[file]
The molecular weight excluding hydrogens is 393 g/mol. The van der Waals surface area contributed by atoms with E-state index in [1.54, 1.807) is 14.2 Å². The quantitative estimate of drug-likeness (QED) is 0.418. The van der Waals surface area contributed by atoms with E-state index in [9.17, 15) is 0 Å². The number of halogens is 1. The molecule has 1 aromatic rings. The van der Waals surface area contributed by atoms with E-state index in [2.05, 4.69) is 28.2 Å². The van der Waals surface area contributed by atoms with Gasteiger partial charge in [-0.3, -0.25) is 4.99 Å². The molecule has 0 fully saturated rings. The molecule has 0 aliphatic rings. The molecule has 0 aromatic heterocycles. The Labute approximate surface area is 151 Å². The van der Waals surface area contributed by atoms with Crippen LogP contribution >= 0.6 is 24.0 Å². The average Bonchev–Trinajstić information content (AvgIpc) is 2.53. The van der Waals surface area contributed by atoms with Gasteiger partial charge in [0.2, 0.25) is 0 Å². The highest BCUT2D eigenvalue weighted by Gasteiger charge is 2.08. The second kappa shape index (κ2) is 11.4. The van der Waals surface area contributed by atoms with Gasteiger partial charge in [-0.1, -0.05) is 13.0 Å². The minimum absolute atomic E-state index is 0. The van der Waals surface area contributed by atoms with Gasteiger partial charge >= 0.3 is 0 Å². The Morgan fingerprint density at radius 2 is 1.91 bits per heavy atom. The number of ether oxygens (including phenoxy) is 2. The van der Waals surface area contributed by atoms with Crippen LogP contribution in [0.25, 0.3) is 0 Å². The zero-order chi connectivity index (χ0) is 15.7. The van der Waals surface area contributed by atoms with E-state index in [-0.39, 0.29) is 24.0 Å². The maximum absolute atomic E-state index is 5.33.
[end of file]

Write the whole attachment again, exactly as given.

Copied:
The molecular weight excluding hydrogens is 393 g/mol. The van der Waals surface area contributed by atoms with E-state index in [1.54, 1.807) is 14.2 Å². The quantitative estimate of drug-likeness (QED) is 0.418. The van der Waals surface area contributed by atoms with E-state index in [9.17, 15) is 0 Å². The number of halogens is 1. The molecule has 1 aromatic rings. The van der Waals surface area contributed by atoms with E-state index in [2.05, 4.69) is 28.2 Å². The van der Waals surface area contributed by atoms with Gasteiger partial charge in [-0.3, -0.25) is 4.99 Å². The molecule has 0 fully saturated rings. The molecule has 0 aliphatic rings. The molecule has 0 aromatic heterocycles. The Labute approximate surface area is 151 Å². The van der Waals surface area contributed by atoms with Crippen LogP contribution >= 0.6 is 24.0 Å². The average Bonchev–Trinajstić information content (AvgIpc) is 2.53. The van der Waals surface area contributed by atoms with Gasteiger partial charge in [0.2, 0.25) is 0 Å². The highest BCUT2D eigenvalue weighted by Gasteiger charge is 2.08. The second kappa shape index (κ2) is 11.4. The van der Waals surface area contributed by atoms with Gasteiger partial charge in [-0.1, -0.05) is 13.0 Å². The minimum absolute atomic E-state index is 0. The van der Waals surface area contributed by atoms with Gasteiger partial charge >= 0.3 is 0 Å². The Morgan fingerprint density at radius 2 is 1.91 bits per heavy atom. The number of ether oxygens (including phenoxy) is 2. The van der Waals surface area contributed by atoms with Crippen LogP contribution in [0.25, 0.3) is 0 Å². The zero-order chi connectivity index (χ0) is 15.7. The van der Waals surface area contributed by atoms with E-state index in [-0.39, 0.29) is 24.0 Å². The maximum absolute atomic E-state index is 5.33.